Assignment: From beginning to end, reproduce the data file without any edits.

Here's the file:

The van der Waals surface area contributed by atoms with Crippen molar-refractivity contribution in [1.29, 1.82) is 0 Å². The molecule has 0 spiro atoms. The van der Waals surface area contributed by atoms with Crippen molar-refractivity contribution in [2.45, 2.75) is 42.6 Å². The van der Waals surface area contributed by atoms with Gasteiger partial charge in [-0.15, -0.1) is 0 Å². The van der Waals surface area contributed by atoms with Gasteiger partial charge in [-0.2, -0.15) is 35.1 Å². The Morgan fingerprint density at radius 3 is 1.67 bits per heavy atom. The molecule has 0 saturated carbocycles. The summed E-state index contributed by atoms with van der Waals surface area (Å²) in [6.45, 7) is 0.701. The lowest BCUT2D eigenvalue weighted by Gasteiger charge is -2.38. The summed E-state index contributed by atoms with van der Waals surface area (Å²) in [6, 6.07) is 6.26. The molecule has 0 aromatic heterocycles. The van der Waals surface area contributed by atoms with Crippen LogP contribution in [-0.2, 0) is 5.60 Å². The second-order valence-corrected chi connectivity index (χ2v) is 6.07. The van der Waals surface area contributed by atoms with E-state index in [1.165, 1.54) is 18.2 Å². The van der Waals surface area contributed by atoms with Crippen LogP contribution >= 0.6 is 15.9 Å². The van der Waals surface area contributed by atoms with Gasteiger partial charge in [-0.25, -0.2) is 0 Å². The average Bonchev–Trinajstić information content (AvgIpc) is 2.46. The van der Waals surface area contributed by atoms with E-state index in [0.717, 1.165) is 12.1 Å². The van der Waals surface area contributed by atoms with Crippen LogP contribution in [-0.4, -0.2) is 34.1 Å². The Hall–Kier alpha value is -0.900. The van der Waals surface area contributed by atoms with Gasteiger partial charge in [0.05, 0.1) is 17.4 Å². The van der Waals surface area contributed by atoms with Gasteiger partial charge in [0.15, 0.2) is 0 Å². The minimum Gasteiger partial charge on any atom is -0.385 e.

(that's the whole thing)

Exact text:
The van der Waals surface area contributed by atoms with Crippen molar-refractivity contribution in [1.29, 1.82) is 0 Å². The molecule has 0 spiro atoms. The van der Waals surface area contributed by atoms with Crippen molar-refractivity contribution in [2.45, 2.75) is 42.6 Å². The van der Waals surface area contributed by atoms with Gasteiger partial charge in [-0.15, -0.1) is 0 Å². The van der Waals surface area contributed by atoms with Gasteiger partial charge in [-0.2, -0.15) is 35.1 Å². The Morgan fingerprint density at radius 3 is 1.67 bits per heavy atom. The molecule has 0 saturated carbocycles. The summed E-state index contributed by atoms with van der Waals surface area (Å²) in [6.45, 7) is 0.701. The lowest BCUT2D eigenvalue weighted by Gasteiger charge is -2.38. The summed E-state index contributed by atoms with van der Waals surface area (Å²) in [6, 6.07) is 6.26. The molecule has 0 aromatic heterocycles. The van der Waals surface area contributed by atoms with Crippen LogP contribution in [-0.2, 0) is 5.60 Å². The second-order valence-corrected chi connectivity index (χ2v) is 6.07. The van der Waals surface area contributed by atoms with E-state index in [1.165, 1.54) is 18.2 Å². The van der Waals surface area contributed by atoms with Crippen LogP contribution >= 0.6 is 15.9 Å². The van der Waals surface area contributed by atoms with Gasteiger partial charge in [-0.25, -0.2) is 0 Å². The average Bonchev–Trinajstić information content (AvgIpc) is 2.46. The van der Waals surface area contributed by atoms with E-state index in [0.717, 1.165) is 12.1 Å². The van der Waals surface area contributed by atoms with Crippen LogP contribution in [-0.4, -0.2) is 34.1 Å². The Hall–Kier alpha value is -0.900. The van der Waals surface area contributed by atoms with Gasteiger partial charge in [0.05, 0.1) is 17.4 Å². The van der Waals surface area contributed by atoms with Gasteiger partial charge in [0.15, 0.2) is 0 Å². The minimum Gasteiger partial charge on any atom is -0.385 e.